Kickr vs Kickr Snap Resistance


I recently got into the world of Zwift and I must say that I am really enjoying it. 

After a lot of research online, and considering my budget, I decided to go with the Wahoo Kickr Snap 2017. I really like how it integrates with Zwift and how the resistance changes.

After buying this I went into a shop and tried the Wahoo Kickr. I felt that on the lightest gear, the resistance was noticeably lighter on the Kickr compared to my Kickr Snap.

I am trying to determine if there is something wrong with my unit or is this a normal difference between the Kickr and Kickr Snap. Unfortunately I don’t have a place around me where I can try another Kickr Snap. Btw I am using the Kickr Snap with a 24 speed hardtail mountain bike with the Continental Hometrainer tire.

If others who have tried both can comment that would be very helpful.


I haven’t tried both the KICKR Snap and the KICKR with Zwift, but one explanation is that the “trainer difficulty” setting in the Zwift software was set to different values for the two units (described here). However, I wouldn’t be surprised if trainers intrinsically have different resistance responses when under Zwift control, even different models from the same company. As described in the link above you can adjust the “feel” of hills using the “trainer difficulty” setting, if you’d like hills to feel harder or easier.

If you’re concerned that one gives an advantage over the other (which I don’t think you are), it might be important to point out that the speed of your rider has everything to do with the watts/kg your putting out, independent of the programmed resistance (that is, you can get more/less resistance by shifting to a harder/easier gear and putting out more/less watts, whether you are going up or down a hill). So there is really no advantage to one feeling easier or harder than another. But if hills are too hard while in the easiest gear, then you should probably reduce the “trainer difficulty” setting. But as I’m sure you already know, 

Thanks for your detailed response. I guess I should have given some more details to start with. I am actually looking at the resistance outside of Zwift with the trainers not connected to any software. But you are absolutely right that even though both trainers are from the same company, their resistance responses might be different. 

If I had a power meter to confirm the accuracy of the power reading coming from the Kickr Snap then I wouldn’t be too concerned about the extra perceived resistance. At this point, I am just trying to figure out if there is anything wrong with my unit.

Btw I have done both the Advanced Spindown and multiple Spindowns.

I also have the snap and am pleased with it.  The dam thing does simulate hills.  I believe you can control resistance settings using the Wahoo fitness ap.  There are tons of youtube videos on the Wahoo Snap.  Google your question and you will find something out there.  You will be pleased with your purchase.  One final thing.  Wheel tension.  The kickr does not require this.  The Snap does.  If our wheel tension is too tight, it will be more difficult.  Too loose, less.  After spin down.  Scroll down and see how many seconds it took.  Ideally, you are looking for something in between 10 and 15 seconds.  More than 15?  Too loose.  Less than 10?  Too tight.  Also.  I believe with nothing controlling the resistance.  It’s just a fluid trainer effect.  Faster your wheel spins, the harder it gets.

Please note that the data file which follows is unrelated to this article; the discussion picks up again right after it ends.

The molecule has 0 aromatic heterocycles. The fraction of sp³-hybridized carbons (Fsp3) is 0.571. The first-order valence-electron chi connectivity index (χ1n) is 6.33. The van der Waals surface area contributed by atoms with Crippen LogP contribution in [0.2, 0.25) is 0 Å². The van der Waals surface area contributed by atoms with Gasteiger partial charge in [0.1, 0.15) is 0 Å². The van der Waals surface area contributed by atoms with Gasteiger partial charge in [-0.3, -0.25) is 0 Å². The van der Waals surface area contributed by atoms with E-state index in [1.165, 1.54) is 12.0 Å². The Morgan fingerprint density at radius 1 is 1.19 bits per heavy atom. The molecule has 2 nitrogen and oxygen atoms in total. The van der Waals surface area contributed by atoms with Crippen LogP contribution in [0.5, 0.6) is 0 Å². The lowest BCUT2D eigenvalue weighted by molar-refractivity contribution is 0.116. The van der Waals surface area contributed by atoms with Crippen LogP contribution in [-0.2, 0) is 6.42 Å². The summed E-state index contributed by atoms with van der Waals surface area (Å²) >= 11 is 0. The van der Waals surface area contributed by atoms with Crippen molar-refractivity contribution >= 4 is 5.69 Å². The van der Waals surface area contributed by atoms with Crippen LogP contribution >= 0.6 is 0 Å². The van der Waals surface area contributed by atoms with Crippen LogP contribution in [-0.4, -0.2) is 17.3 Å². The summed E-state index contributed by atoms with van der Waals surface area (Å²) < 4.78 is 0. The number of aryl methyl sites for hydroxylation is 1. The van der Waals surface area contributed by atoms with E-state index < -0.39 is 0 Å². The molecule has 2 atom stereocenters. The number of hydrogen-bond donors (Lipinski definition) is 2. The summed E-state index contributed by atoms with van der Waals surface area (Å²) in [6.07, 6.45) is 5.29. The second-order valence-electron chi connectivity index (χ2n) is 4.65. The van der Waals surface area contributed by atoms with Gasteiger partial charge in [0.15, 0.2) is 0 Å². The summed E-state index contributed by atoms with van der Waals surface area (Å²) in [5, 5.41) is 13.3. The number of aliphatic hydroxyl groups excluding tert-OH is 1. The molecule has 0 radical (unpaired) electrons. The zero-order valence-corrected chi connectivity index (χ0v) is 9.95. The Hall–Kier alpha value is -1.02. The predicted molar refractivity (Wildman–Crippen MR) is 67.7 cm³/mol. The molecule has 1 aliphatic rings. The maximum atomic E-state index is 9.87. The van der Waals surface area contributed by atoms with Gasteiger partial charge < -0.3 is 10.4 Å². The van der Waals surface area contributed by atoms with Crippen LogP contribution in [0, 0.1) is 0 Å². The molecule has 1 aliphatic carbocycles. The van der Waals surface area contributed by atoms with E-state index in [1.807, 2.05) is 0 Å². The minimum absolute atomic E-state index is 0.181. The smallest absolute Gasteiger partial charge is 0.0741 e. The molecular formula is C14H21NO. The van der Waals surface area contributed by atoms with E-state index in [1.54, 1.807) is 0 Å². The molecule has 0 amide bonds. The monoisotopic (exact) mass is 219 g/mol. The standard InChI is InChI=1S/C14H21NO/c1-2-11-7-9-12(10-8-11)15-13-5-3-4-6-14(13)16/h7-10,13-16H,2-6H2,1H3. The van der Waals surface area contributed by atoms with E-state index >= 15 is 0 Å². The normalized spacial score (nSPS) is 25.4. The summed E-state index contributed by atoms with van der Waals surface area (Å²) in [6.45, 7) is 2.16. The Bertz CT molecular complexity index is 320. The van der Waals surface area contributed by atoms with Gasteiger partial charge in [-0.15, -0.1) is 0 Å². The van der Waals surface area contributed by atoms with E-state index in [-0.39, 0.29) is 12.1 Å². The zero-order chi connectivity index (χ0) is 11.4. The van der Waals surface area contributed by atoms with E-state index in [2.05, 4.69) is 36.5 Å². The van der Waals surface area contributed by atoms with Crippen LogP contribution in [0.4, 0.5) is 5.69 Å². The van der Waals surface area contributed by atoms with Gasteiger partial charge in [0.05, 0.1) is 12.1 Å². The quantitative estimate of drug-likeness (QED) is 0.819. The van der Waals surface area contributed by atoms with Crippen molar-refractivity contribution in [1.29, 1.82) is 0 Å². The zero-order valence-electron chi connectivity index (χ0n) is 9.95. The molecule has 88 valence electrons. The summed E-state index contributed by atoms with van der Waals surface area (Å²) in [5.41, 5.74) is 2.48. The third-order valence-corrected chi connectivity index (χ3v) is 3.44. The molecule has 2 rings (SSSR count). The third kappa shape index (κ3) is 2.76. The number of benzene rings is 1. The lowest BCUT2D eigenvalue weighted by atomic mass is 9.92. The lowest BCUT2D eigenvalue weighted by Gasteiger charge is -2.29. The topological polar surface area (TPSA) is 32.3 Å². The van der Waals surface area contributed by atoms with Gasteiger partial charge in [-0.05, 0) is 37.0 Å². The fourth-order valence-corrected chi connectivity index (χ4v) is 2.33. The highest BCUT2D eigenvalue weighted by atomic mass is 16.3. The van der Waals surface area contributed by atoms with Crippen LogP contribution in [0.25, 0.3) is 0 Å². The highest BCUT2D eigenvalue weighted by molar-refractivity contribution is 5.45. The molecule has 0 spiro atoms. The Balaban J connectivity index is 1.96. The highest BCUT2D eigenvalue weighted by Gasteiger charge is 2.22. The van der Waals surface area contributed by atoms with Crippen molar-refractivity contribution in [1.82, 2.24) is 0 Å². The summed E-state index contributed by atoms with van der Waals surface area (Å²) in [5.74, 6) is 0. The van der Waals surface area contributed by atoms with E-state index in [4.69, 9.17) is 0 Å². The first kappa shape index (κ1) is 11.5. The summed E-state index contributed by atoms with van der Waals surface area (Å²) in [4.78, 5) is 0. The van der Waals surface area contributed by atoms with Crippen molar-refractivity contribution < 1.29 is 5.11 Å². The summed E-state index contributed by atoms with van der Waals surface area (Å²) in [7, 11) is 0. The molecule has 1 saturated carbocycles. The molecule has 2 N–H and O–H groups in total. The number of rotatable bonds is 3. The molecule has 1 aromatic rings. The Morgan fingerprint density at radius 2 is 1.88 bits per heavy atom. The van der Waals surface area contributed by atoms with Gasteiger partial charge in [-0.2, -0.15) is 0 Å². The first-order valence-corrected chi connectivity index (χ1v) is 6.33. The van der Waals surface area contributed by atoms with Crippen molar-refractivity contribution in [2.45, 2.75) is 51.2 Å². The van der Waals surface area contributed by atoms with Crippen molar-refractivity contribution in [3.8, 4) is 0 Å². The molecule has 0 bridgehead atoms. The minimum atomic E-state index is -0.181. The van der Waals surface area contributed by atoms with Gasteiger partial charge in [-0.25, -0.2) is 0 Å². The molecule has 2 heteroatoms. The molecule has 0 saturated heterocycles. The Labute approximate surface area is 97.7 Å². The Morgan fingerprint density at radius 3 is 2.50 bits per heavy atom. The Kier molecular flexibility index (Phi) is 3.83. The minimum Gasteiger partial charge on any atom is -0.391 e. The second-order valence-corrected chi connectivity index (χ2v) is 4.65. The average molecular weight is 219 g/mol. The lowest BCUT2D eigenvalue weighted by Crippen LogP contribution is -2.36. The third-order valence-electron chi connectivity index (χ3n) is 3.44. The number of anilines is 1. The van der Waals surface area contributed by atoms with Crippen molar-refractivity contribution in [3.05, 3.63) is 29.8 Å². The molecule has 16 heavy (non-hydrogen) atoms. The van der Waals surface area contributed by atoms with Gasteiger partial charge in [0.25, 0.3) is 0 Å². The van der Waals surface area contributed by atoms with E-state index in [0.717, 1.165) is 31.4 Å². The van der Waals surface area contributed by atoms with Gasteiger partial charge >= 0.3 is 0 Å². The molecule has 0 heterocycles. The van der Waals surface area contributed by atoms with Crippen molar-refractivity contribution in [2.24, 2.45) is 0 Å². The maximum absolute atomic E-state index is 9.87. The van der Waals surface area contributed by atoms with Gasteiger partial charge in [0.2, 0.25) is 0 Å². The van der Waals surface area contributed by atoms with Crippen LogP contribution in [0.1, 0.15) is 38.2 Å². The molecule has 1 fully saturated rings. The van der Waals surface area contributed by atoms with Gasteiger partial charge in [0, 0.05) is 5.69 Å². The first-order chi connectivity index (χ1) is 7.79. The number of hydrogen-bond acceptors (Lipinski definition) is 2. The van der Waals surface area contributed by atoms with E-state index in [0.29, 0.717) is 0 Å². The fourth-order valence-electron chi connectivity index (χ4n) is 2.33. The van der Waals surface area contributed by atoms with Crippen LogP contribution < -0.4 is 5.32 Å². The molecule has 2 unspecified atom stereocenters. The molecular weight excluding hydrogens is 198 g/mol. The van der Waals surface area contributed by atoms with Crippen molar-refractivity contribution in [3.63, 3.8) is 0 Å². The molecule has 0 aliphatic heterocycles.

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Have you done the advanced spindown on the Snap? What tyre pressure? It should be 110 - 120 psi.

Yes. I do the advance spin down once in ahwile. I run 110 to 120 psi.

wow, so i looked at the wahoo site to verify the “spin down should take 10-15 seconds” piece, and noticed that mine has been taking 25 seconds. i use kickr snap for both power and resistance.

so i tightened the knob quite a bit over 4 spin downs until i got it to 15.5 seconds using the wahoo app on android.

now all my wattages in zwift are 20-30 watts higher.

were my numbers wrong before? are they wrong now? i’d love for my FTP to be 207 like it says now, but it was 193 before i did this… seems like it matters most for watt/kg and speed; i was riding much faster at this level than i was before i made this change.


detail on 10-15 seconds is in the video on this page:

Try 1 more 1/2 turn to get under 15. If I release the tension on the wheel. I start from scratch. I make sure my 700/25c tire is at 110 psi. I slowing spin tire. As soon as it makes contact. I turn the knob two full turns. Know for my set up this will never be enough. I give it another half turn. I warm it up and make 1/4 adjustments from there. Usually 13 secs after spin down.

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U may have had a little wheel slippage which would slow the roller. Lowering power reading.

I sent my question to Wahoo support and this is the response I got, thought I should share with others.

“The resistance difference you are likely feeling is due to the wheel-on vs direct drive trainer design. Because of the additional roller and wheel contact, you are going to naturally feel more resistance on the Snap. A direct drive trainer like the KICKR will have less resistance built into the system due to the absence of the wheel and roller. By directly connecting your drive train to the fly wheel you will get a better response from the system. It will also remove a built in resistance floor found in on-wheel trainers that occurs due to the minimum amount of power necessary to overcome the resistance found in the roller and wheel.”